Marks of the Beast: The Left Behind Novels and the Struggle for Evangelical Identity is a helpful and perceptive book, even if it doesn’t quite deliver on the promise of its subtitle. Shuck does a nice job of describing the basic content of the Left Behind books and the theological roots of the world view that the book series conveys.
A strength of the book is how Shuck’s analysis makes clear the deeply reactionary theology underlying LaHaye’s and Jenkins’ vision of Christianity. However, in doing so, Shuck evokes questions about how exactly what is clearly a fundamentalist sensibility relates to the broader evangelical coalition in North American Christianity. At times, he does help the reader see the difference between fundamentalism and evangelicalism–but this makes his claim to speak to the “struggle for evangelical identity” more problematic.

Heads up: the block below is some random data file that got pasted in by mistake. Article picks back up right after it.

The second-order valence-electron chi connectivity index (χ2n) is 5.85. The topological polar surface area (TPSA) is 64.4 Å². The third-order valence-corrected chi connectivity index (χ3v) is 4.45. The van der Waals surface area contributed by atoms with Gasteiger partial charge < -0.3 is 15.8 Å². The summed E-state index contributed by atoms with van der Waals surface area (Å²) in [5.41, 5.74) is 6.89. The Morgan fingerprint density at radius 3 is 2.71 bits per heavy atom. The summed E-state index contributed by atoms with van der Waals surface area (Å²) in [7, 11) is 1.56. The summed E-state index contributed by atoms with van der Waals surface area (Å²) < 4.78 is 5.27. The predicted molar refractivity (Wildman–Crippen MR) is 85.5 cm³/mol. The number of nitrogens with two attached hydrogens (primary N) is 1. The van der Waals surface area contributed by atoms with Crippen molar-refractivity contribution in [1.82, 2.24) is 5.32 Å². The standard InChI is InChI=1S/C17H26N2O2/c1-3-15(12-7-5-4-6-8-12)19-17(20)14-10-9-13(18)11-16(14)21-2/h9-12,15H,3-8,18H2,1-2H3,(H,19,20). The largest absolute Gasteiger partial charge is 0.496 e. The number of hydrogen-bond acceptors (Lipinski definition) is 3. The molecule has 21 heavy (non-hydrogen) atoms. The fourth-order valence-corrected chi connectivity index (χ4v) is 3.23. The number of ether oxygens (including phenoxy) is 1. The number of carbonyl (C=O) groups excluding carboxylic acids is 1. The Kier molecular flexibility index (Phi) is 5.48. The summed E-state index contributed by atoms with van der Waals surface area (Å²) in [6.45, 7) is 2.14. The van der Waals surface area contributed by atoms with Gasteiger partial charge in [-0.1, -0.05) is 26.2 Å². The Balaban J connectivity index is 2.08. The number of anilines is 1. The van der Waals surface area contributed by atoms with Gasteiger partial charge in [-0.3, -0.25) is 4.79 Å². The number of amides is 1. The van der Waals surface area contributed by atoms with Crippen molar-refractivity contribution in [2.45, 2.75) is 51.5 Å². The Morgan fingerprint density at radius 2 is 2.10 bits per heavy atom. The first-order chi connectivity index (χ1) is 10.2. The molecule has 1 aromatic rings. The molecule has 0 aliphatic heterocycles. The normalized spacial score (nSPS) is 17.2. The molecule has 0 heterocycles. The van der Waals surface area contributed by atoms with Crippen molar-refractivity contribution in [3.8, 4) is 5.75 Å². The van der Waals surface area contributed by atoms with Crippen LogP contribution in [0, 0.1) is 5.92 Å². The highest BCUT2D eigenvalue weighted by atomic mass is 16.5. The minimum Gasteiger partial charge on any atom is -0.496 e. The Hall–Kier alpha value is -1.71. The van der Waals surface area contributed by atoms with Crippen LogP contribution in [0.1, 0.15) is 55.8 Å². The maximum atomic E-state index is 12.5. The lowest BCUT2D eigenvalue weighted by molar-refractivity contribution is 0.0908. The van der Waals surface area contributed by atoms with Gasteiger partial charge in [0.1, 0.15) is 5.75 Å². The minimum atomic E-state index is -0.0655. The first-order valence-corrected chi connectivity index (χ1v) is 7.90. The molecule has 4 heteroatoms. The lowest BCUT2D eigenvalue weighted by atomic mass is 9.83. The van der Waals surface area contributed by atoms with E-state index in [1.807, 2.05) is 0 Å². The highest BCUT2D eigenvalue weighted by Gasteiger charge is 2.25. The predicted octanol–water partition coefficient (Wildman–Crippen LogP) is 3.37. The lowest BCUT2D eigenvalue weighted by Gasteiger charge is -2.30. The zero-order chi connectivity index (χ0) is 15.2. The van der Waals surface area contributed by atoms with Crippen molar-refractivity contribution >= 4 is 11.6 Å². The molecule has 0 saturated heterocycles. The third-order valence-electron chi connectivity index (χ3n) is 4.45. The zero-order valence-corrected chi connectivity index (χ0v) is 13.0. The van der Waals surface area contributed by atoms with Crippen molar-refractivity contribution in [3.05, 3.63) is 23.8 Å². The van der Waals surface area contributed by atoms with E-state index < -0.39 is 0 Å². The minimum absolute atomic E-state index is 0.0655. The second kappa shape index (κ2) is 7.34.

I would have appreciated a sharper theological critique as well as more effort to place the Left Behind phenomena in the context of America’s embrace of the myth of redemptive violence. However, I recommend the book to anyone interested in a careful, objective yet critical, and perceptive analysis of what is certainly a major cultural and religious phenomenon.